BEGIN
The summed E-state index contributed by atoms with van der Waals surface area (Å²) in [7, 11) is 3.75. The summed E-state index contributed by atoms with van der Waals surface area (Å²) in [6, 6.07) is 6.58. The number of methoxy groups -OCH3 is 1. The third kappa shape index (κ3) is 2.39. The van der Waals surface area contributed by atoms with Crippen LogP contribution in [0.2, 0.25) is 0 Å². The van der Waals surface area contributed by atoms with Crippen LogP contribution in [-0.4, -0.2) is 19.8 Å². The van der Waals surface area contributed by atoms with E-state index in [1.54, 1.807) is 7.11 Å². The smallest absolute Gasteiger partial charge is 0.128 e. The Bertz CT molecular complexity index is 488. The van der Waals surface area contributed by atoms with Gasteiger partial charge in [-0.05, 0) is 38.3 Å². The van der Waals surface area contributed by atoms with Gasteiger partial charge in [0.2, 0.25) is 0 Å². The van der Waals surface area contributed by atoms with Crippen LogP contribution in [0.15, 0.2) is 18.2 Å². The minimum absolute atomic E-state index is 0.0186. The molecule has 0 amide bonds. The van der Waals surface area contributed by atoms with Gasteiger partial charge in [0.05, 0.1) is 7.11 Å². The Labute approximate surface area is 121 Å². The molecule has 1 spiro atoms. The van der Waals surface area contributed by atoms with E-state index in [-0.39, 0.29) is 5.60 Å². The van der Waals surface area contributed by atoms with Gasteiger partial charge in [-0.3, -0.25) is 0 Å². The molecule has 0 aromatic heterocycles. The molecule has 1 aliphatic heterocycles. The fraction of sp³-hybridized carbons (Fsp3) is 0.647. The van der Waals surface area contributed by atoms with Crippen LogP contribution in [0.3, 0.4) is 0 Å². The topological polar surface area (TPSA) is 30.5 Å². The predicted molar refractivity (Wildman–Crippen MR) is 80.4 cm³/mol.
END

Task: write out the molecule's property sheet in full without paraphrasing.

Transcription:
The summed E-state index contributed by atoms with van der Waals surface area (Å²) in [7, 11) is 3.75. The summed E-state index contributed by atoms with van der Waals surface area (Å²) in [6, 6.07) is 6.58. The number of methoxy groups -OCH3 is 1. The third kappa shape index (κ3) is 2.39. The van der Waals surface area contributed by atoms with Crippen LogP contribution in [0.2, 0.25) is 0 Å². The van der Waals surface area contributed by atoms with Crippen LogP contribution in [-0.4, -0.2) is 19.8 Å². The van der Waals surface area contributed by atoms with E-state index in [1.54, 1.807) is 7.11 Å². The smallest absolute Gasteiger partial charge is 0.128 e. The Bertz CT molecular complexity index is 488. The van der Waals surface area contributed by atoms with Gasteiger partial charge in [-0.05, 0) is 38.3 Å². The van der Waals surface area contributed by atoms with Gasteiger partial charge in [0.2, 0.25) is 0 Å². The van der Waals surface area contributed by atoms with Crippen LogP contribution in [0.15, 0.2) is 18.2 Å². The minimum absolute atomic E-state index is 0.0186. The molecule has 0 amide bonds. The van der Waals surface area contributed by atoms with Gasteiger partial charge in [0.05, 0.1) is 7.11 Å². The Labute approximate surface area is 121 Å². The molecule has 1 spiro atoms. The van der Waals surface area contributed by atoms with E-state index in [-0.39, 0.29) is 5.60 Å². The van der Waals surface area contributed by atoms with Gasteiger partial charge in [-0.3, -0.25) is 0 Å². The molecule has 0 aromatic heterocycles. The molecule has 1 aliphatic heterocycles. The fraction of sp³-hybridized carbons (Fsp3) is 0.647. The van der Waals surface area contributed by atoms with Crippen LogP contribution in [0.3, 0.4) is 0 Å². The topological polar surface area (TPSA) is 30.5 Å². The predicted molar refractivity (Wildman–Crippen MR) is 80.4 cm³/mol.